According to Hong et al. [5], for an endomorphism of a ring , an -ideal is called to be -rigid ideal if implies that for . Hong et al. [5] studied connections between -rigid ideals of and related ideals of some ring extensions. Also they studied relationship of and of with the prime radical and the upper nil radical of the Ore extension of in the cases when either or is an -rigid ideal of and obtaining the following result. Let (resp., ) be an -rigid -ideal of . Then (resp., ).

In [14], the authors defined -compatible rings, which are a generalization of -rigid rings. A ring is called -compatible if for each , . In this case, clearly the endomorphism is injective. In [14, Lemma 2.2], the authors showed that is -rigid if and only if is -compatible and reduced. Thus, the -compatible ring is a generalization of -rigid ring to the more general case where is not assumed to be reduced.

Motivated by the above facts, for an endomorphism of a ring , we define -compatible ideals in which are a generalization of -rigid ideals. For an ideal , we say that is an -compatible ideal of if for each , . The definition is quite natural, in the light of its similarity with the notion of -rigid ideals, where in Proposition 2.3, we will show that is an -rigid ideal if and only if is an -compatible ideal and completely semiprime.

In this paper, we first study connections between -compatible ideals of and related ideals of the skew Laurent polynomial ring , where is an automorphism of . Also we investigate the relationship of and of with the prime radical and the upper nil radical of the skew Laurent polynomials. Then by using Jordan's ring, we extend above results to the case where is not surjective.

2. Prime Ideals and Strongly Prime Ideals of Skew Laurent Polynomial Rings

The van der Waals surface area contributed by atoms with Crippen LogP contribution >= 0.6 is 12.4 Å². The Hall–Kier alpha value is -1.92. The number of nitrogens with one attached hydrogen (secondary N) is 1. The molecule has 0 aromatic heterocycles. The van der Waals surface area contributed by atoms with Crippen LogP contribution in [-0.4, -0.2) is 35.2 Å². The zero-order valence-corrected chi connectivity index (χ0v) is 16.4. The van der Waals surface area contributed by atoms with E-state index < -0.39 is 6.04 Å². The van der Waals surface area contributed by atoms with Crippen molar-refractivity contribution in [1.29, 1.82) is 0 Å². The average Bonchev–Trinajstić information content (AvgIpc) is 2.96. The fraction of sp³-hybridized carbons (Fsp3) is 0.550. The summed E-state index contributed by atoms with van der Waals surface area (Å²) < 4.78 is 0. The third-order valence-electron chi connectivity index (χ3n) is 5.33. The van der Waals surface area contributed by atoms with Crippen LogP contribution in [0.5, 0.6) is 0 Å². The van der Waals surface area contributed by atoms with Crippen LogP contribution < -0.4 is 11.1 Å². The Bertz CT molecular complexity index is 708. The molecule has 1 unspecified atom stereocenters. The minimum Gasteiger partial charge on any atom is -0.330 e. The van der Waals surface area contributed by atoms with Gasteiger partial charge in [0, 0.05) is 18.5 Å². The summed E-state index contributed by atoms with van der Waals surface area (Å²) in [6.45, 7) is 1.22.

Recall that an ideal of is called an -ideal if ; is called -invariant if . If is an -ideal, then defined by is an endomorphism. Then we have the following proposition.

Proposition 2.1. Let be an ideal of a ring . Then the following statements are equivalent:
(1) is an -compatible ideal;(2) is -compatible.

Proof. It is clear.

Proposition 2.2. Let be an -compatible ideal of a ring . Then
(1) is -invariant;(2) if , then for every positive integer ; conversely, if or for some positive integer , then .

Proof. This follows from [15, Lemma 2.2 and Proposition 2.3].

Recall from [16] that a one-sided ideal of a ring has the insertion of factors property (or simply, IFP) if implies for (Bell in 1970 introduced this notion for ).

Proposition 2.3 (see [15], Proposition 2.3 2.4). Let be a ring, an ideal of , and an endomorphism of . Then the following conditions are equivalent:
(1) is -rigid ideal of ;(2) is -compatible, semiprime and has the IFP;(3) is -compatible and completely semiprime.

For an -ideal of , put .

Proposition 2.4. (1) If is an -compatible ideal of , then is an -compatible ideal of .
(2) If is an -compatible ideal of , then and is an -compatible ideal of .
(3) If is a completely (semi)prime -compatible ideal of , then is a completely (semi)prime -compatible ideal of .
(4) If is a completely (semi)prime -compatible ideal of , then and is a completely (semi)prime -compatible ideal of .
(5) If is a prime -compatible ideal of , then is a prime -compatible ideal of .

Proof. (1) Since is an -ideal of , is an ideal of . Now, let . Hence and that . Thus , since is -compatible. Consequently . Therefore is -compatible.
(2) Let and . Then for each . Hence for each . Thus , since is -compatible. Therefore . Now, let . Then and that , since is -compatible. Thus . Consequently, .